Print Edition Research

Researching for the print edition is going to go a little differently than researching for the digital edition. Here, we are looking for specific points to explain certain letters rather than minimal research about the context of a letter. Here are the steps we are taking to research for the print edition.

Steps

1. Check the Google doc

The Google doc is a spreadsheet of all 2700+ annotation points. It includes the document number, title, date, and description of the annotation question and end note number. Each entry was assigned a topic and one staff members was assigned responsibility for the topic.

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When you create a Basecamp entry for the topic, you can change the status to "Started." When you have drafted all the notes, you can change the status to "Complete"

We should be able to use the spreadsheet to get a sense of progress.

2. Add your Topic to Basecamp

We created an Annotation Research Basecamp project. In the To-Do lists, we will create a list for each of the topics in the spreadsheet. You can either enter them as you go along, or enter a whole lot of them at once, it is up to you.

If you want, add your name or initials to the end of the to-do list so that you can see easily which ones are yours.

You can add comments to the entire To-do list here.

Note that the newest TO-DO lists are at the top. If you click on the red To-Do Lists at the top of the list, you can see a column on the right that lists all the to-do lists in alphabetical order.

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Here's where having your name as part of the title helps locate yours.

3. Add your Annotation Points to Basecamp

Create specific questions as individual to-do items. You can either create one for each endnote (or piece of an endnote) as the spreadsheet is laid out, or you can group them based on how you would likely research them. Tori and Stacy prefer to mimic the spreadsheet, Cathy likes to summarize and group questions.

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It is helpful, especially when there are a lot of notes, to put the document number as part of the note title. You can name/organize these any way you like, it is your research!

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Organizing them in themes, or by the resources needed to conduct research is another way to go. If you are using students to help with research, you can also break up questions by who you want to assign to them.

If you are going to have a student help with research, please provide them a sense of where you want them to look and more information about what you want them to find. It will help them get started and avoid them spending too much time or using poor sources. See example:

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4. Conduct General Research

General research is useful to gain an understanding of your topic. Google searches and Wikipedia articles are fine ways to start off your research, and information from these initial sources can help lead you to better sources.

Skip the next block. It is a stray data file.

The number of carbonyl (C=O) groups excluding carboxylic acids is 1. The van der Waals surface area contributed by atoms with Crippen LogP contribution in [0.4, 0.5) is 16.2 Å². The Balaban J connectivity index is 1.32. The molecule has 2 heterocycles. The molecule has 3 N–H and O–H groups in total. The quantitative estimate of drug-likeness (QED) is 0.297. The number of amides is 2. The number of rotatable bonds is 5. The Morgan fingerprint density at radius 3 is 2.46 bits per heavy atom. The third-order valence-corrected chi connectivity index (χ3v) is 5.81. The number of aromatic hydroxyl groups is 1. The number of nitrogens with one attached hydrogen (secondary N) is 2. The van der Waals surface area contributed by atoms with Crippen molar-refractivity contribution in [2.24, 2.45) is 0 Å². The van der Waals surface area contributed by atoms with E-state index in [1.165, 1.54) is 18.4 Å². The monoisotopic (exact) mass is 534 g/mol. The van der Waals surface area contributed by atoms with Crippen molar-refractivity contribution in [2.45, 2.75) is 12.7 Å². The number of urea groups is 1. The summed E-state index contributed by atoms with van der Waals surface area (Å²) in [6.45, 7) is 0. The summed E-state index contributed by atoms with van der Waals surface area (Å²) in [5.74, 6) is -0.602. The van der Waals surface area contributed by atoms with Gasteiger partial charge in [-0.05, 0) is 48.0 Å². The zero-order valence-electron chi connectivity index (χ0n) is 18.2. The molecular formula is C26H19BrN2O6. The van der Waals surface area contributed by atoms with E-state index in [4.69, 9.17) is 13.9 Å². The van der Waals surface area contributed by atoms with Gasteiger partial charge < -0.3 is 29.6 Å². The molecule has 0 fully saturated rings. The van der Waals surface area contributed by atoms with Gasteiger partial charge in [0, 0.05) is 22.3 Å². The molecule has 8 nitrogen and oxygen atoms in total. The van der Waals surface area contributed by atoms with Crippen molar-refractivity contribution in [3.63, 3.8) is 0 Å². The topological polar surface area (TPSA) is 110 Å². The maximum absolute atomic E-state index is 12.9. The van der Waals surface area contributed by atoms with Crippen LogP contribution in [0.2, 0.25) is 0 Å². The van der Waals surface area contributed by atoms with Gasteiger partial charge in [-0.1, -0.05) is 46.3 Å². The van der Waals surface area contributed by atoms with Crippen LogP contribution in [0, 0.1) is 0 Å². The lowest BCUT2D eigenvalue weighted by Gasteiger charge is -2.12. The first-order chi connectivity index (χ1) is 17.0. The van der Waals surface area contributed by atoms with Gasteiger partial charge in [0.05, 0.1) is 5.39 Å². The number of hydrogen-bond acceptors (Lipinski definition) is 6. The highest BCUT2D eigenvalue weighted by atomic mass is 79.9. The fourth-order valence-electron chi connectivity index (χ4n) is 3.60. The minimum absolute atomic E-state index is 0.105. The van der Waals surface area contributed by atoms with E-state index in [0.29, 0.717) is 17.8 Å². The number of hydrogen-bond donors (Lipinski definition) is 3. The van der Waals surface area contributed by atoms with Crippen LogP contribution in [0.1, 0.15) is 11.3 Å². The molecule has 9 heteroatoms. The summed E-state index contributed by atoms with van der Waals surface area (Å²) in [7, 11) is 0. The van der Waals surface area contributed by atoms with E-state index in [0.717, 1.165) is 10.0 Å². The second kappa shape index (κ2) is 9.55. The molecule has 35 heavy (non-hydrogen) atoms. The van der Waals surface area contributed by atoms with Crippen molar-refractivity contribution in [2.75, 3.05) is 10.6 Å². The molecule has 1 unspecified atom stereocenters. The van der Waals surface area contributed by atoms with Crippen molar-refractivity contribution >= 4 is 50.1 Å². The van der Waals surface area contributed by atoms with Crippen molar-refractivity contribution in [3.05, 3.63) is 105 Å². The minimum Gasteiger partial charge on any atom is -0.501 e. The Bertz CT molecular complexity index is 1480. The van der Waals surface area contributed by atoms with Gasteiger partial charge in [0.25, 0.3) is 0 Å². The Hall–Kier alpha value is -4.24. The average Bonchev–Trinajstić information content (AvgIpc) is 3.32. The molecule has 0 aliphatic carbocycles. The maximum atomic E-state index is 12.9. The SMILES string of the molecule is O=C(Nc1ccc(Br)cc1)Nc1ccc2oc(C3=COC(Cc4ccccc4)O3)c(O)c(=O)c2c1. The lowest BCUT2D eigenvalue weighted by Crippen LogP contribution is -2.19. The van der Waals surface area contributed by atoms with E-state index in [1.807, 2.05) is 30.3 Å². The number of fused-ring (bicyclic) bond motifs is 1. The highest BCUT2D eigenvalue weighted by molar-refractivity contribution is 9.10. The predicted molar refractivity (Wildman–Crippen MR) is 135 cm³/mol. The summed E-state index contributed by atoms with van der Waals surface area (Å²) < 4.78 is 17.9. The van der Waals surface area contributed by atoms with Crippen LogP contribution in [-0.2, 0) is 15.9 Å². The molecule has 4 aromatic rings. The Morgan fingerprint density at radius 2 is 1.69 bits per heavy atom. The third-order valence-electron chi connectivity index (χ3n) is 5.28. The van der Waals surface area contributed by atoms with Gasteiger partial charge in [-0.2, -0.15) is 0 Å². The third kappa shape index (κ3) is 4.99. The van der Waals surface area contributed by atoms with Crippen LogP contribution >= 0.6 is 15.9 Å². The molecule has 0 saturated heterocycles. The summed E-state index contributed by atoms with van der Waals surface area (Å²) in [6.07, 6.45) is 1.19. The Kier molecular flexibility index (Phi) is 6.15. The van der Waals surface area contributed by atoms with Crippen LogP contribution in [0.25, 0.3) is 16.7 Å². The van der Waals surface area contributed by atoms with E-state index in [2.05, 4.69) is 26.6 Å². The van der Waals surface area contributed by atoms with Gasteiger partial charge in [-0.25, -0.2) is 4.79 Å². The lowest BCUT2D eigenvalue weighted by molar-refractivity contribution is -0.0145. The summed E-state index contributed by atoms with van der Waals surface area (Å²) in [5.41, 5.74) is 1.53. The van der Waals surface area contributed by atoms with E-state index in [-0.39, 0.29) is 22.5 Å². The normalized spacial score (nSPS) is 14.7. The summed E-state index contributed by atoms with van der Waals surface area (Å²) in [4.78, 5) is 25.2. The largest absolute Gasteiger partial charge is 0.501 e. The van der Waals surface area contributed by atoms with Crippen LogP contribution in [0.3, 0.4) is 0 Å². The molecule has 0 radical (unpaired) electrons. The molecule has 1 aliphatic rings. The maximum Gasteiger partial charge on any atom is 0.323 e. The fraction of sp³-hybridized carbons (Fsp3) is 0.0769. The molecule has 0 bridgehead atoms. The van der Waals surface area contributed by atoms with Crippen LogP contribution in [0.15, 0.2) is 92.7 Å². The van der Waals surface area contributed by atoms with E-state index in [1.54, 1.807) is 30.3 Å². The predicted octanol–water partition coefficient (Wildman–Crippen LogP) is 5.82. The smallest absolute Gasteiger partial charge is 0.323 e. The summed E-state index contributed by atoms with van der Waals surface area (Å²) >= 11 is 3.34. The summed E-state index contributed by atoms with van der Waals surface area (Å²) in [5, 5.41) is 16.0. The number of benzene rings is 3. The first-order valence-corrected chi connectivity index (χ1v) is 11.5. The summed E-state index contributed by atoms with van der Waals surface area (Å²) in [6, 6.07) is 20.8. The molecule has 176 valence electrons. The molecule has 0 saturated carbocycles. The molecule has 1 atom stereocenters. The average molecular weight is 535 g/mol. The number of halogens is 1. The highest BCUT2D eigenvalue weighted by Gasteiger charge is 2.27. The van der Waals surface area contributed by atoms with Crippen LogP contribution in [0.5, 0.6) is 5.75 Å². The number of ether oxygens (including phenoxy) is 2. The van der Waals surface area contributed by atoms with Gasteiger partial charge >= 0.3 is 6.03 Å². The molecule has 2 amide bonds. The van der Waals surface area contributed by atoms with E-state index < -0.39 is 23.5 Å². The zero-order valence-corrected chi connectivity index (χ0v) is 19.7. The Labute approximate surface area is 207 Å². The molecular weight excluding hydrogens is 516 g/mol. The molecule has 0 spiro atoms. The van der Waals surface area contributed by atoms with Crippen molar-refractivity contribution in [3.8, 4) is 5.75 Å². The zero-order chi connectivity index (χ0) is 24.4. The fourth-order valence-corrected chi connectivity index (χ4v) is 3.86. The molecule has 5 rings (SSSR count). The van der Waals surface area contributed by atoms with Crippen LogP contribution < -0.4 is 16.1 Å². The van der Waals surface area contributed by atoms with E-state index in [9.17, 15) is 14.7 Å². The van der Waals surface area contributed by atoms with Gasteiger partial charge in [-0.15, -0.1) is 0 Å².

**Please be aware that we do not use sources such as Wikipedia, personal blogs and websites, student sites, and anything that isn't associated with a scholarly institution, museum or library, or professional organizations. If it doesn't fill you with confidence, it probably isn't a good site.

Take notes as needed in the comment sections of the to-do question.

5. Detailed Research

  • Trusted sources include Newspapers.com, ProQuest, Ancestry, Journals (JSTOR, Hathi Trust, and Google Books are acceptable)
  • Anything from Volumes 1, 2, and 3 (3 can be found in digital form as a PDF on Tori or Cathy's computers and can be sent if necessary — it's a big file!) can be used without worry. We have Volumes 1 and 2 in print, and they are also on Google Books in almost all their entirety. These are excellent resources that you should not hesitate to use.
  • Books actual paper books, written by experts and, shockingly, amazingly good resources. Get up from your seat and go to the library!!

6. Taking Research Notes

Taking detailed notes of your research findings is critical. We will use these notes to draft annotation.

  • They must be cited. We need to know where every piece of information comes from.
  • Watch your quotes. If you are quoting directly from a source, make sure it is accurate and that you indicate it is a quote. If you are paraphrasing, make sure that you are not plagiarizing.
  • Organize your notes. If you are taking notes on a number of news clippings, enter them in date order. If you have one major source, put that first and add the less important sources at the bottom.
  • Add links/attachments to your notes. If you found the resource online, you can add a link so that anyone else can get to it. Especially useful if you are summarizing something complex and you want access to the details. Add the URL or download and attach the digital file to your note.
  • You may want to keep a list of places that you tried, but did not find anything. If you come back to the research later on, you won't remember and might do some research twice.
  • We all use these notes. So make sure that all abbreviations are clear and add context if needed.